I struggled with it and a tough couple of years ensued.
And then I realized, I didn’t have to be miserable. Being miserable was a choice I had made and I had what I had because, in truth, it’s what I wanted. And then, well, here’s a thought, I didn’t want it anymore.
However what was it that I wanted to do?
What was I passionate about? What did I possess the talent to do?
As a business coach I understand that there are two things you can’t coach. You can’t coach true passion (you are either passionate about something or you’re not) and you can’t coach a lack of talent (you can certainly coach up talent, you just can’t coach up a lack of talent for something).
I needed to uncover what it was that I was passionate about, because without being modest, I knew that I had the talent to do whatever I set my mind to do. What excited me? What couldn’t I wait to get involved in? What made me smile and feel fulfilled?
Whole Foods Markets were started by twenty-five year old college dropout John Mackey and twenty-one year old Rene Lawson Hardy, natural food connoisseurs who saved and borrowed money from family and friends to open their first store.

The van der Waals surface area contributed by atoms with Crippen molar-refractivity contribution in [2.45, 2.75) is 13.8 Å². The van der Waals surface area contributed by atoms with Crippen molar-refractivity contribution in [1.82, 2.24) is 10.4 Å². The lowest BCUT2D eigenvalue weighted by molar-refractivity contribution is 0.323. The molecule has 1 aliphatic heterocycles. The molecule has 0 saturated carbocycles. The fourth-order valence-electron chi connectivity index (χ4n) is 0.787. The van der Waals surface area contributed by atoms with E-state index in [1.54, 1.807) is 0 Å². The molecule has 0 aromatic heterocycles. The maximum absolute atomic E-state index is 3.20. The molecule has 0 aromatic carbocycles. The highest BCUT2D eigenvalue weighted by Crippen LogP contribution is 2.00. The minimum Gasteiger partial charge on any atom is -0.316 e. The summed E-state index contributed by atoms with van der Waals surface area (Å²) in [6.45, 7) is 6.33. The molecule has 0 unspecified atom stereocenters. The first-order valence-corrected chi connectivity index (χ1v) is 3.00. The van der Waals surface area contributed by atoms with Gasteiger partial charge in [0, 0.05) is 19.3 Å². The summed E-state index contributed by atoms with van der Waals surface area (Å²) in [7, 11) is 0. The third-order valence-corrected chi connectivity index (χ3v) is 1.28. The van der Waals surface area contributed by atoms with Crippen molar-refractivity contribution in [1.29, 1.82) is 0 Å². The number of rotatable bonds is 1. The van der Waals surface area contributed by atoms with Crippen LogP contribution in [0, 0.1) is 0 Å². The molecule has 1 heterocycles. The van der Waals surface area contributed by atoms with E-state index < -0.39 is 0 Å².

Apple computer was started by a “geek” in his garage, who prided himself on his electronic hacking ability. PCs Limited was the initial operations of Michael Dell run from his dorm room, until he decided to drop out of college to run his company full time.
In 1971, English teacher Jerry Baldwin, history teacher Zev Siegel, and writer Gordon Bowker invested $1,350 of their own money to open a store initially known as called Starbucks Coffee, Tea, and Spice.
Talent agents once described Fred Astaire by saying “Can’t act, can’t sing, balding… Can dance a little” and Clark Gable with “What can you do with a guy with ears like that?”
So what was it for me?
If you have followed my blog from the beginning, you know where the title of the blog “Ramblings of the Bruce” came from. Well I decided, it was time for a new identity. I was going to take ownership of “The Bruce”.